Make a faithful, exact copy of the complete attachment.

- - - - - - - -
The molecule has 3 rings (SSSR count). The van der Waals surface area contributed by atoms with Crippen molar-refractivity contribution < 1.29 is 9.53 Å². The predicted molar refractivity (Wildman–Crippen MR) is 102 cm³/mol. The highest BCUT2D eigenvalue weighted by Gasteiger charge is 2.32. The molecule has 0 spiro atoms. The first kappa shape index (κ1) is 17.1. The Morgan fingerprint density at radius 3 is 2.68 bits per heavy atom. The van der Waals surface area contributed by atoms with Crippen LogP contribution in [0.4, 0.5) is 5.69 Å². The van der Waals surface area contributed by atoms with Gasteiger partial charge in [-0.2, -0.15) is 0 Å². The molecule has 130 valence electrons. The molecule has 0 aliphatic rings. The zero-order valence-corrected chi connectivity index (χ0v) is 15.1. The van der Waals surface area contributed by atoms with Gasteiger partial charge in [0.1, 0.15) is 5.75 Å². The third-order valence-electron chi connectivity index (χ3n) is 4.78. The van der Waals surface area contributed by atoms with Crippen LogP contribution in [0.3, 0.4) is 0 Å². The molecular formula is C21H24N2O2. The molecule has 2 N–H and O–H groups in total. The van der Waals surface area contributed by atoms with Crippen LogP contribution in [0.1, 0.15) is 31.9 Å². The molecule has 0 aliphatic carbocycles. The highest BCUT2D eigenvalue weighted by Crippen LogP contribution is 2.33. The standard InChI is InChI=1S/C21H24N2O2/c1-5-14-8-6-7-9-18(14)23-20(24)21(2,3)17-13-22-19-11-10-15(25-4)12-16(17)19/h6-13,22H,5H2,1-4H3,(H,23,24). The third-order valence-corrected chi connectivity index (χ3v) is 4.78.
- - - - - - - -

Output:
The molecule has 3 rings (SSSR count). The van der Waals surface area contributed by atoms with Crippen molar-refractivity contribution < 1.29 is 9.53 Å². The predicted molar refractivity (Wildman–Crippen MR) is 102 cm³/mol. The highest BCUT2D eigenvalue weighted by Gasteiger charge is 2.32. The molecule has 0 spiro atoms. The first kappa shape index (κ1) is 17.1. The Morgan fingerprint density at radius 3 is 2.68 bits per heavy atom. The van der Waals surface area contributed by atoms with Crippen LogP contribution in [0.4, 0.5) is 5.69 Å². The van der Waals surface area contributed by atoms with Gasteiger partial charge in [-0.2, -0.15) is 0 Å². The molecule has 130 valence electrons. The molecule has 0 aliphatic rings. The zero-order valence-corrected chi connectivity index (χ0v) is 15.1. The van der Waals surface area contributed by atoms with Gasteiger partial charge in [0.1, 0.15) is 5.75 Å². The third-order valence-electron chi connectivity index (χ3n) is 4.78. The van der Waals surface area contributed by atoms with Crippen LogP contribution in [0.3, 0.4) is 0 Å². The molecular formula is C21H24N2O2. The molecule has 2 N–H and O–H groups in total. The van der Waals surface area contributed by atoms with Crippen LogP contribution in [0.1, 0.15) is 31.9 Å². The molecule has 0 aliphatic carbocycles. The highest BCUT2D eigenvalue weighted by Crippen LogP contribution is 2.33. The standard InChI is InChI=1S/C21H24N2O2/c1-5-14-8-6-7-9-18(14)23-20(24)21(2,3)17-13-22-19-11-10-15(25-4)12-16(17)19/h6-13,22H,5H2,1-4H3,(H,23,24). The third-order valence-corrected chi connectivity index (χ3v) is 4.78.